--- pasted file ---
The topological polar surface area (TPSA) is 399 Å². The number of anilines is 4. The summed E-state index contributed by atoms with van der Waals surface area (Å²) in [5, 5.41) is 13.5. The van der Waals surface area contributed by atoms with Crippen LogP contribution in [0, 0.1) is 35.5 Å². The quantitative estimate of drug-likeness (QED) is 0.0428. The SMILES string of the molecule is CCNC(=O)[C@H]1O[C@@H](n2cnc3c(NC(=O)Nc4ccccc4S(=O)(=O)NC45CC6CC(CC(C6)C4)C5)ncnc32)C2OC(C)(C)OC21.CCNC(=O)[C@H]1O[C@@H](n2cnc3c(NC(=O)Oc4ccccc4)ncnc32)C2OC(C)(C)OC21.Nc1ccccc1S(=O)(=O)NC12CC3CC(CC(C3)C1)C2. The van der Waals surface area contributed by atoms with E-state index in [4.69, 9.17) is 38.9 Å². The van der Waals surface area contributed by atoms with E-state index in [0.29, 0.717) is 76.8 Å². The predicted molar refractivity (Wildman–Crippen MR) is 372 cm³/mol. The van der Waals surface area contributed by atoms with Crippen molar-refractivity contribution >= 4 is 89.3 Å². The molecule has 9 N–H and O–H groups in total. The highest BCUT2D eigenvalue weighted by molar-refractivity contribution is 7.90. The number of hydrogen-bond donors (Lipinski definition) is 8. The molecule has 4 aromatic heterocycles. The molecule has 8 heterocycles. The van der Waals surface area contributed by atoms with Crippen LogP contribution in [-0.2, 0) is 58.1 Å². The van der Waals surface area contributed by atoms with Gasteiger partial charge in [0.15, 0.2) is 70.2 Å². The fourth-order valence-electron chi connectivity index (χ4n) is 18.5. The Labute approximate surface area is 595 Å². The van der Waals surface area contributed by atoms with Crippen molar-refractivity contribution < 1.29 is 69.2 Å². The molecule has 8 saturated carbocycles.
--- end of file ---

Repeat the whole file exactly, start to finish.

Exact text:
The topological polar surface area (TPSA) is 399 Å². The number of anilines is 4. The summed E-state index contributed by atoms with van der Waals surface area (Å²) in [5, 5.41) is 13.5. The van der Waals surface area contributed by atoms with Crippen LogP contribution in [0, 0.1) is 35.5 Å². The quantitative estimate of drug-likeness (QED) is 0.0428. The SMILES string of the molecule is CCNC(=O)[C@H]1O[C@@H](n2cnc3c(NC(=O)Nc4ccccc4S(=O)(=O)NC45CC6CC(CC(C6)C4)C5)ncnc32)C2OC(C)(C)OC21.CCNC(=O)[C@H]1O[C@@H](n2cnc3c(NC(=O)Oc4ccccc4)ncnc32)C2OC(C)(C)OC21.Nc1ccccc1S(=O)(=O)NC12CC3CC(CC(C3)C1)C2. The van der Waals surface area contributed by atoms with E-state index in [4.69, 9.17) is 38.9 Å². The van der Waals surface area contributed by atoms with E-state index in [0.29, 0.717) is 76.8 Å². The predicted molar refractivity (Wildman–Crippen MR) is 372 cm³/mol. The van der Waals surface area contributed by atoms with Crippen molar-refractivity contribution >= 4 is 89.3 Å². The molecule has 9 N–H and O–H groups in total. The highest BCUT2D eigenvalue weighted by molar-refractivity contribution is 7.90. The number of hydrogen-bond donors (Lipinski definition) is 8. The molecule has 4 aromatic heterocycles. The molecule has 8 heterocycles. The van der Waals surface area contributed by atoms with Crippen LogP contribution in [-0.2, 0) is 58.1 Å². The van der Waals surface area contributed by atoms with Gasteiger partial charge in [0.15, 0.2) is 70.2 Å². The fourth-order valence-electron chi connectivity index (χ4n) is 18.5. The Labute approximate surface area is 595 Å². The van der Waals surface area contributed by atoms with Crippen molar-refractivity contribution < 1.29 is 69.2 Å². The molecule has 8 saturated carbocycles.